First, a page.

It’s tough swimming in a crowd but I did find a way to get into a rhythm and just swim. Maybe because of all the rain, the water was much murkier than my earlier open water training swims and visibility was low. This made it difficult to see the other swimmers around me and it was all but impossible to avoid swimming into someone. And then after 18 short minutes (short for me) I finished my swim and climbed out of the water and onto the crazy long uphill run in my wetsuit back to the transition area, peeling off the wetsuit as I ran. Fingers crossed, all the baby oil and Body Glide I’d applied pre-race would mean that my wetsuit would peel off like greased lightning. (It didn’t.)
At the start of this adventure, I didn’t even own a bike. Training through the winter largely meant spin classes in the gym. But I am not a fan of the gym and exercising indoors. So thankfully a spring birthday meant a new bike and plenty of new adventures learning how to ride in clipless pedals. Yep, fell over! Small country roads perfect for cycling litter the Oxfordshire countryside and I found that I really enjoyed this new way to explore and soak in the springtime scenery.
Going into the race I felt confident about the progress I’d made from ground zero on the bike and thought I’d have a strong outing on this leg. But once I extracted myself from my wetsuit and started on the bike leg, three laps around Blenheim, I realized it was going to be a tough ride. Blenheim is a hilly circuit and I’d clearly not spent enough time practicing hill climbs, my legs were burning on the ascent. Also, remember the weather? The course was super wet as it continued to rain. I had little experience riding in the wet and so my bald skinny tires and I were cautious and I didn’t go for it on the bike like I thought I would. At the end, the brake dust I laid down on some of the slippery descents covered my wheel rims. I let the conditions get the best of me. And the whole time on the bike I had this voice in my head telling me to save my legs, I still had to run.
As my strongest discipline and the one in which I had the most experience, I took running for granted. But do you know what it feels like to immediately start running after you’ve just cycled for 45+ minutes? Until I started training for Blenheim, I didn’t. It feels like your legs are made of jelly/jello (use country specific term here…) and they are screaming at you shouting “WTF are you doing? Stop!” On my first post-cycle “jelly leg run” it was all I could do to stay upright as I stumbled like a drunken sailor down the road. Training for triathlon is a different animal entirely and means including lots of “brick” sessions, a cycle followed by a run, to minimize the jelly-leg effect and get your body used to running on tired legs.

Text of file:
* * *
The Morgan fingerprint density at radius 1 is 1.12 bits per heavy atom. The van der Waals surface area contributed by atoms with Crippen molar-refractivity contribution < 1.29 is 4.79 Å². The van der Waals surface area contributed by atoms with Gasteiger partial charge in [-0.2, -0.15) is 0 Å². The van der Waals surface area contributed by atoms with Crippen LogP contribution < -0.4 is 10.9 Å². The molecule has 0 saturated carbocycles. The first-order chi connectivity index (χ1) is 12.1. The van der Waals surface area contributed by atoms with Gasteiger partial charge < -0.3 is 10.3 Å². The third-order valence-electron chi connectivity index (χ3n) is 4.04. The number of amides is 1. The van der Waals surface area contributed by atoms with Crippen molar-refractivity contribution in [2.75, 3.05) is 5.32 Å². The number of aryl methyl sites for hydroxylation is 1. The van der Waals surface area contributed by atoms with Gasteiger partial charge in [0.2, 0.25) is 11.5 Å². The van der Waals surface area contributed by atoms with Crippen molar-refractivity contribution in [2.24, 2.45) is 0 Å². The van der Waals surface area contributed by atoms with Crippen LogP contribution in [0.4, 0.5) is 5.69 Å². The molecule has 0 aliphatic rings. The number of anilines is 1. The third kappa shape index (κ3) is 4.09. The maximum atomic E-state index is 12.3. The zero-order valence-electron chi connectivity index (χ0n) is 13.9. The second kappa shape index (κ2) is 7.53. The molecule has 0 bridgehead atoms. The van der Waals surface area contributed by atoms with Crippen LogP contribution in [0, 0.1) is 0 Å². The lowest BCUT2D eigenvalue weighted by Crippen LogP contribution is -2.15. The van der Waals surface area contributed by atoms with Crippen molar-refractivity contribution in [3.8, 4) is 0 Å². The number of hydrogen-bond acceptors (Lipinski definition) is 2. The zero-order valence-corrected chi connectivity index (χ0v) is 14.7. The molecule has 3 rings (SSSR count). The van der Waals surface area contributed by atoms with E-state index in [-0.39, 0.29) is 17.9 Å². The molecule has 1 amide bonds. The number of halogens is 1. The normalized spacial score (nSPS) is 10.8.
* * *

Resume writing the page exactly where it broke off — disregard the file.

As I put my bike back on the rack in transition, I was glad to finally have the swim and the bike behind me and get into my comfort zone. I knew that even with my energy waning, I had a lot of muscle memory to call on to get me through the run. And, during the run, I was actually glad for the rain. There’s something refreshing and cleansing about running in the rain. It was a good run but nowhere near my best 5K and the official race photos tell a pretty clear story of why. My posture says I’m exhausted, I have no core strength, and my arms are working across my body and against me. My running form had fallen apart. So while I felt like I finished the run strong enough in my first triathlon, there is plenty of room to improve!
The final sprint to the finish was brilliant. Not only did I have a little group of cheerleaders, everyone in my gang of training buddies who had finished ahead of me, but also the announcers called out my name as I ran down the finish chute and across the line. Such a great touch by the organizers.
🏊 😀 🚴 😕🏃 😐 🏆 😃
Having the endurance and know how to compete in three sporting disciplines, one after the other, is tricky stuff and, in comparison, just running now seems easy. But I loved the experience and the challenge enough to do it again. In September. Full Olympic distance. Crazytown!
And I’m excited to see if any of us made the TV broadcast. It’s on tomorrow the 27th at 6:35 AM on Channel 4 in the UK. (Recording that by the way…)
Thanks to head cheerleader J for many of the photos. Massive gold star for coming out in those conditions voluntarily.